Proudly Serving the Citizens of Beaufort County, South Carolina

For emergencies, call 9-1-1

Proudly Serving the Citizens of Beaufort County, South Carolina

For emergencies, call 9-1-1

Criminal Investigations

The Study of Facts

While the Beaufort County Sheriff’s Office generates a large volume of calls for service that are proactively aimed at crime prevention, there are still many incidents reported in in our community that require the response of deputies.  

Depending on the severity of the incident, some will require investigation beyond the initial interaction with responding deputies. Where the case occurs Beaufort County will dictate whether it is referred to the Northern or Southern Investigations Section for follow up.

Two Criminal Investigations sections

The Northern Investigations Section is responsible for the investigation of crimes that occur in the unincorporated areas north of the Broad River, while the Southern Investigations Section is responsible for the investigation of those that occur in the unincorporated areas south of the Broad River, to include Hilton Head Island.

Speak with an Investigator

Northern Investigations 

Southern Investigations 

Cold Case Investigator

Sergeant John Adams with the Southern Investigations Section of the Beaufort County Sheriff's Office takes pictures in a simulation of what a crime scene might look like.

Sheriff's Office Crime Scene Unit

In 2014, the Sheriff’s Office created an on-call Crime Scene Unit to assist investigators in the meticulous process of crime scene investigation.

Deputies assigned to this unit receive specialized training to properly document crime scenes through photographs; collect evidence for forensic analyses; and prepare crime scene sketches for courtroom presentation to provide juries with a better understanding of how a crime may have occurred.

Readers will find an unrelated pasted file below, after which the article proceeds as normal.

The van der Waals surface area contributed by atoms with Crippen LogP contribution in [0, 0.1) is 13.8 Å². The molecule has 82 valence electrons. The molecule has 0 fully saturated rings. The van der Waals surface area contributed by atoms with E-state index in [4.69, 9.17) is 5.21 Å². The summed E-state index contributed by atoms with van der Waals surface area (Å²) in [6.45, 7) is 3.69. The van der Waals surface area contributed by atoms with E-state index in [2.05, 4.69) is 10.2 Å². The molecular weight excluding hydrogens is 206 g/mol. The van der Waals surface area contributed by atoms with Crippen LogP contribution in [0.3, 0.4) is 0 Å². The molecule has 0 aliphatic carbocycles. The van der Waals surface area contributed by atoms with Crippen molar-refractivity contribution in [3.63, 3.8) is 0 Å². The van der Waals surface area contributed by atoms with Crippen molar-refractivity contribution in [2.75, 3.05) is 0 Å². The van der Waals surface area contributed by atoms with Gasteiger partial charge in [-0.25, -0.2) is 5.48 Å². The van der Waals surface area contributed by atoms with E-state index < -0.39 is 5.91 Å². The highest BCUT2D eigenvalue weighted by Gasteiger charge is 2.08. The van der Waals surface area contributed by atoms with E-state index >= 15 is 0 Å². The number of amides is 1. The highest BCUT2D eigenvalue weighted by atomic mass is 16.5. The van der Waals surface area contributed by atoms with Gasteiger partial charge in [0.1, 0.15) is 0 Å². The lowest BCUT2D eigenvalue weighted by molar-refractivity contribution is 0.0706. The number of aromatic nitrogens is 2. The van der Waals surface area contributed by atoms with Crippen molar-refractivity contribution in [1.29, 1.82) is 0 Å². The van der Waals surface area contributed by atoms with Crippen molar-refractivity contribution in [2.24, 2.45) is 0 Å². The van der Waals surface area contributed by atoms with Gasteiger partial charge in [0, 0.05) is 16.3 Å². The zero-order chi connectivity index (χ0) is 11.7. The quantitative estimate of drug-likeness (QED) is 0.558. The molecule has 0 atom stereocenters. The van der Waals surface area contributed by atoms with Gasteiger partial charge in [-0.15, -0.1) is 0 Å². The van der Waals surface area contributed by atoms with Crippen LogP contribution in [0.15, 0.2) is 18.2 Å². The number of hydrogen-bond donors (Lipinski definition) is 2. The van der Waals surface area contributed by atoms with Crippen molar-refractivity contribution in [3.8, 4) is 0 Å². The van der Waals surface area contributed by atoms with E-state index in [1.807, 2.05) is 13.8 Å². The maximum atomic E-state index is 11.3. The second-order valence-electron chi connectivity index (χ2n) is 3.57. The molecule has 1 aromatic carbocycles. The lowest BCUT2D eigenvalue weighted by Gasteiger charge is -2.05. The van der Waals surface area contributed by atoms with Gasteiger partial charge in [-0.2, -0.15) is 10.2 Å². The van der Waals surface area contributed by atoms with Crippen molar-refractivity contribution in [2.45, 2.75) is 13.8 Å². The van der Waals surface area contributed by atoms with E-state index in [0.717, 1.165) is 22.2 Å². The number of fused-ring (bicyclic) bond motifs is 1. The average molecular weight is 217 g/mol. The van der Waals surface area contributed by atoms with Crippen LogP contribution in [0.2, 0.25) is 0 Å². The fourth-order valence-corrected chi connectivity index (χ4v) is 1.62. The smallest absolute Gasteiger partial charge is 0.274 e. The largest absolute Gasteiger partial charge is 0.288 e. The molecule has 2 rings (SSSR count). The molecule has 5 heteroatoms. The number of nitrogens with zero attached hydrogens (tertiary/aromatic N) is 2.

The Investigative Process

When an incident report is filed with the Sheriff’s Office, it is reviewed by supervisors in our Northern or Southern Enforcement branches — depending on the location of the incident — to ensure accuracy and completeness.

It is then reviewed by supervisors in the respective Criminal Investigations Section to determine if assignment for further investigation is warranted.

In some instances, the original responding patrol deputy is able to provide supplemental follow-up reports that allow for closure of a case without further assignment.

When a case gets assigned to an investigator, a victim can expect that the assigned investigator will have reviewed the initial report and will attempt to make contact within a day of the case being assigned to them.

During this time, investigators will be seeking additional information about the case — such as details the victims and any witnesses remember, as well as further evidence that might exist.

The investigator will work to identify possible suspects, as well as persons of interest.

All of these efforts culminate in developing the most important piece of the investigative puzzle: probable cause.


Probable cause is a requirement of the Fourth Amendment of the United States Constitution that must be met before law enforcement can pursue any search or seizure of person or property.

This requirement goes beyond “gut feelings” or “word on the street,” and demands that law enforcement compile the necessary information that would persuade a “reasonable person to believe that a specific crime was committed by a specific person” based on circumstances known to be true.

If an investigation leads to the successful arrest of a suspect, investigators will then work with the 14th Circuit Solicitor’s Office to prepare for prosecution.